In 2020, the polls were wrong. Again.

Following the 2016 election, pollsters were shocked when Donald Trump won. All of the professional pundit and elite media class had no doubt Hillary Clinton would win. She didn’t.

“Well, what can we say – we blew it,” wrote the team at Sabato’s Crystal Ball shortly after Election Day in 2016. The organization had called the election for Hillary Clinton throughout the entire year.

“The Crystal Ball is shattered. We’ll pick up the pieces starting next week as we try to unpack what happened in this election… we must make sure the Crystal Ball never has another year like this.”

But when the pollsters should have learned a small bit of humility, all they have gained is hubris. And the 2020 election has proven that their promises to learn from their mistakes have fallen far short.

Though Joe Biden is likely to be sworn in next year as the 46th President of the United States, the Biden blowout that was forecast by so many polls did not occur.

In the national popular vote, numerous polls projected Biden to win by double digits. The Economist/YouGov poll showed Biden up 10 points the day before Election Day. CNBC/Change Research likewise found Biden up 10% two days before the election. Quinnipiac found Biden up 11%, while the NBC News/Wall Street Journal showed Biden up 10%.

The final CNN poll showed Biden winning by 12% just one week before the election.

Though votes are still being counted, as of publishing time, Biden is winning nationwide by just 3.1%. Joe Biden currently has 75,603,512 votes compared to 71,044,620 votes for President Trump.

In Florida, the final Real Clear Politics (RCP) average of polls had Biden up by 0.9%. The last Quinnipiac poll had Biden up by 5.0%. President Trump won the state handily by 3.4%.

In Wisconsin, the final RCP polling average had Biden leading by 6.7%. The last Reuters/Ipsos poll projected Biden to win by 10%, while the New York Times/Siena Poll found Biden up by 11%. And in what may be one of the worst polls of the entire election cycle, the last ABC News/Washington Post poll said that Biden was leading by a whopping 17 points at the end of October.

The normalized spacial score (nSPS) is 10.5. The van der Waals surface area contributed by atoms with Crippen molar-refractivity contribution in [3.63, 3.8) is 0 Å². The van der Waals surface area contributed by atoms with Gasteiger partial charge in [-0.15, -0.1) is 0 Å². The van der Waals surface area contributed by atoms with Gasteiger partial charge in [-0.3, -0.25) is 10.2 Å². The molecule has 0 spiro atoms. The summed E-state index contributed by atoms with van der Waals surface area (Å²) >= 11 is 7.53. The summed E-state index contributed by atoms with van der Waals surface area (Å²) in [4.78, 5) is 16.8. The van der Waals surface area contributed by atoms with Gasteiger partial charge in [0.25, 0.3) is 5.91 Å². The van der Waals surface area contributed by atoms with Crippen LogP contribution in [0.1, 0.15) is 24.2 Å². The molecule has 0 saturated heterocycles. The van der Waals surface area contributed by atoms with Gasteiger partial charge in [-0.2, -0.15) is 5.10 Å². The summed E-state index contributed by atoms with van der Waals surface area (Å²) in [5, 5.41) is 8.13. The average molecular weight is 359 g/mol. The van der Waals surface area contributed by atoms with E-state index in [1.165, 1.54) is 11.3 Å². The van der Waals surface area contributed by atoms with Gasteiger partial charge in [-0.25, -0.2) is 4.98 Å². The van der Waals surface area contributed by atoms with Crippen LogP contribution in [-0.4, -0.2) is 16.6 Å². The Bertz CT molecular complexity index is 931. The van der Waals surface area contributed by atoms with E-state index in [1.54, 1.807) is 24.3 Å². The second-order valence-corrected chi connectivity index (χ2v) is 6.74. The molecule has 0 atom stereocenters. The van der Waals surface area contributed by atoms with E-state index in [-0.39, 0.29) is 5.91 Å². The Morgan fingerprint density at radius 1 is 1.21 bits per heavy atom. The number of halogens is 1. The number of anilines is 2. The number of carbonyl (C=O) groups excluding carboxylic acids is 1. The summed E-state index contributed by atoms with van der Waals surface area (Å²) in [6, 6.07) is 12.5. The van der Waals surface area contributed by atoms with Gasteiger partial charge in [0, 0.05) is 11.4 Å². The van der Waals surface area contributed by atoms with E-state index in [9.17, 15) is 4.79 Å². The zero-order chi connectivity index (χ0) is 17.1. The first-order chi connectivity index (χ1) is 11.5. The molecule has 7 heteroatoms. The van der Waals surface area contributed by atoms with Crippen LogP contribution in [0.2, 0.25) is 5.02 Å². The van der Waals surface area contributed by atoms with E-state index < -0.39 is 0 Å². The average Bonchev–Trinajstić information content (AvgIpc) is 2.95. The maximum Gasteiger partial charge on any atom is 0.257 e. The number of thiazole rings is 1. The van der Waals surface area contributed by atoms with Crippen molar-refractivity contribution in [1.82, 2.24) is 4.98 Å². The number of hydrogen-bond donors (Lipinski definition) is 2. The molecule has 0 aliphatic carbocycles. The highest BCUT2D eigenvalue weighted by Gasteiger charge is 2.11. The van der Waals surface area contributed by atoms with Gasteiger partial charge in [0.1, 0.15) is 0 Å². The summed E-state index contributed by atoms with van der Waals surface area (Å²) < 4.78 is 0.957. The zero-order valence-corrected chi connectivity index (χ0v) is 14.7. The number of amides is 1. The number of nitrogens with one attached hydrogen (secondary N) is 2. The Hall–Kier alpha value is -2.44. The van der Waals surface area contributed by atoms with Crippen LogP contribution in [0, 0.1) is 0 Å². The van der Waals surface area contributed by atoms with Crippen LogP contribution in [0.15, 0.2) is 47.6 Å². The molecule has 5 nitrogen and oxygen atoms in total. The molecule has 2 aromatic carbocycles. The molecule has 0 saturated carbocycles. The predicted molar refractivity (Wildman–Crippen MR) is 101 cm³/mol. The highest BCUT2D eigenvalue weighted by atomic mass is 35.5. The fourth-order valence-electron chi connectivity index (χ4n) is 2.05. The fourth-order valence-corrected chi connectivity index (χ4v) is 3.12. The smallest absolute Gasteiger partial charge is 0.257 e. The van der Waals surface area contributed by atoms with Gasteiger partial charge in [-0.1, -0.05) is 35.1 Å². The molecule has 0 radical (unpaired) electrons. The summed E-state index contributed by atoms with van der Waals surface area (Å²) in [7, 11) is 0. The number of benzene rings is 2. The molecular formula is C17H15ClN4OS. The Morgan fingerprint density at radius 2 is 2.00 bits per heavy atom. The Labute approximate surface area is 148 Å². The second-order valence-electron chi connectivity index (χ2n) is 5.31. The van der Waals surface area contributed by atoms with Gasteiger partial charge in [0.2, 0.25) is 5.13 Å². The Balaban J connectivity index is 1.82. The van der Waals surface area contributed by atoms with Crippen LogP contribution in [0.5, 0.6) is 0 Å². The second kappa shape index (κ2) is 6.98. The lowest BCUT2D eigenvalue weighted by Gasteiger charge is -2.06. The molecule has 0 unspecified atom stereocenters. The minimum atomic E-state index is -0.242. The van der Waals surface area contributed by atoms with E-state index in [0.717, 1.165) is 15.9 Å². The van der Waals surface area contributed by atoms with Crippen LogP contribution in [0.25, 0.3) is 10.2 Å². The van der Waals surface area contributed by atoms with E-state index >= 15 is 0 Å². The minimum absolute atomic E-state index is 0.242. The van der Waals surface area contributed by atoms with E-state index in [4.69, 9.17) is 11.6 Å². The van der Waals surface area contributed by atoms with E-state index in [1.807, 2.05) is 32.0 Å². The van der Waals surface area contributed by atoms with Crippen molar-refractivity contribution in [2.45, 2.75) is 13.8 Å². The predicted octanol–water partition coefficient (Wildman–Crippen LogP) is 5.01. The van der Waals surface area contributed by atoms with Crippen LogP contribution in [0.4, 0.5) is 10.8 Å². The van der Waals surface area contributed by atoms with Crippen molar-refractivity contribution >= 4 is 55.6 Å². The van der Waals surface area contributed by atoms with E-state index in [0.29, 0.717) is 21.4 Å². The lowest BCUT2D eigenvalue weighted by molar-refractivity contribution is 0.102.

The final result ended up with Biden winning by just 0.7%.

Over in Michigan, the final RCP average showed Biden up by 4.2%. Three of the last five polls had Biden up by 7%. The final CNN poll showed Biden up by 12 points while the last Reuters/Ipsos poll showed Biden up 10%.

The final result has Biden winning by just 2.7%.

But the polling errors did not just permeate the presidential race.

For the Senate, in what may be the worst average poll performance in years, every single poll projected Democrat Sara Gideon to win the Maine Senate race over incumbent Republican Susan Collins. The final three polls of the race showed Gideon up by 6%, 4% and 7% respectively.

Republican Susan Collins easily won the race by 8.8%. This means the last thee polls were off by anywhere between 12.8% and 15.8%.

The last Quinnipiac poll of the race showed Gideon up by 12 points, meaning that the pollster missed it by 20.8%. The average American could have guessed something more realistic.

Source: Real Clear Politics

According to the Portland Press Herald, over $130 million dollars was spent either by or on behalf of Gideon – only for her to lose by almost 9%.

In the North Carolina Senate race, every single one of the last 10 polls had Democrat Cal Cunningham winning by anywhere between 1% to 10% over incumbent Republican Thom Tillis.

As of publishing time, Tillis leads Cunningham by nearly 2% with 98% of the results in.

On October 23, prior to Election Day, pollster Frank Luntz said that if President Trump were to win reelection, “my profession is done.”

Following the election, despite Trump’s likely narrow loss, Luntz then said that the polling industry has “never been as wrong as it was” in the 2020 election. “They should’ve known better because they got it wrong four years ago.”

Pervasive throughout the country is a lack of trust in some of the institutions most vital to the health of a Republic. Once again, the media and professional pollsters have given Americans no reason to trust them. The problem is, once trust is lost, regaining it is extremely difficult.

You can follow this author on Twitter @MettlerZachary

Photo from Shutterstock